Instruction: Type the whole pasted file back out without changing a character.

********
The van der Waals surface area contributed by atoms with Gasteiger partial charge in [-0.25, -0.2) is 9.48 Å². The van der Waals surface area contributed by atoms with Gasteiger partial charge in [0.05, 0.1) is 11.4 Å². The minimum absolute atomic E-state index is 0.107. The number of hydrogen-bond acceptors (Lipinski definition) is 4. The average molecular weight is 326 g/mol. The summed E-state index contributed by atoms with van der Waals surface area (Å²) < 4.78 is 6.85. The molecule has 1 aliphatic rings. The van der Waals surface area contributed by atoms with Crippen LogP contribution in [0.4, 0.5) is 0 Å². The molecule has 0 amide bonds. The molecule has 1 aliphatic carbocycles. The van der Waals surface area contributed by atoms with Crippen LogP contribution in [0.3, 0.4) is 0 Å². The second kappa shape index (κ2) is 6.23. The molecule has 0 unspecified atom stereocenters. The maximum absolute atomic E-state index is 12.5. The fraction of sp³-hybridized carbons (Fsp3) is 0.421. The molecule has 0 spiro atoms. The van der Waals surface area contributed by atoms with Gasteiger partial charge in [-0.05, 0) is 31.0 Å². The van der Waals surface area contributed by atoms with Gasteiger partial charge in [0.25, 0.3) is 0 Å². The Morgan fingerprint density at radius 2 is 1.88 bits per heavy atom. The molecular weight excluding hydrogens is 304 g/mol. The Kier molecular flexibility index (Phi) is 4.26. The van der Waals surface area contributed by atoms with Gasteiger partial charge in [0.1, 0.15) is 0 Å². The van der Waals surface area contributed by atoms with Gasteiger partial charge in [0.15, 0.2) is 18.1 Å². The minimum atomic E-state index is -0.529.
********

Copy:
The van der Waals surface area contributed by atoms with Gasteiger partial charge in [-0.25, -0.2) is 9.48 Å². The van der Waals surface area contributed by atoms with Gasteiger partial charge in [0.05, 0.1) is 11.4 Å². The minimum absolute atomic E-state index is 0.107. The number of hydrogen-bond acceptors (Lipinski definition) is 4. The average molecular weight is 326 g/mol. The summed E-state index contributed by atoms with van der Waals surface area (Å²) < 4.78 is 6.85. The molecule has 1 aliphatic rings. The van der Waals surface area contributed by atoms with Crippen LogP contribution in [0.4, 0.5) is 0 Å². The molecule has 0 amide bonds. The molecule has 1 aliphatic carbocycles. The van der Waals surface area contributed by atoms with Crippen LogP contribution in [0.3, 0.4) is 0 Å². The second kappa shape index (κ2) is 6.23. The molecule has 0 unspecified atom stereocenters. The maximum absolute atomic E-state index is 12.5. The fraction of sp³-hybridized carbons (Fsp3) is 0.421. The molecule has 0 spiro atoms. The van der Waals surface area contributed by atoms with Gasteiger partial charge in [-0.05, 0) is 31.0 Å². The van der Waals surface area contributed by atoms with Gasteiger partial charge in [0.25, 0.3) is 0 Å². The Morgan fingerprint density at radius 2 is 1.88 bits per heavy atom. The molecular weight excluding hydrogens is 304 g/mol. The Kier molecular flexibility index (Phi) is 4.26. The van der Waals surface area contributed by atoms with Gasteiger partial charge in [0.1, 0.15) is 0 Å². The van der Waals surface area contributed by atoms with Gasteiger partial charge in [0.15, 0.2) is 18.1 Å². The minimum atomic E-state index is -0.529.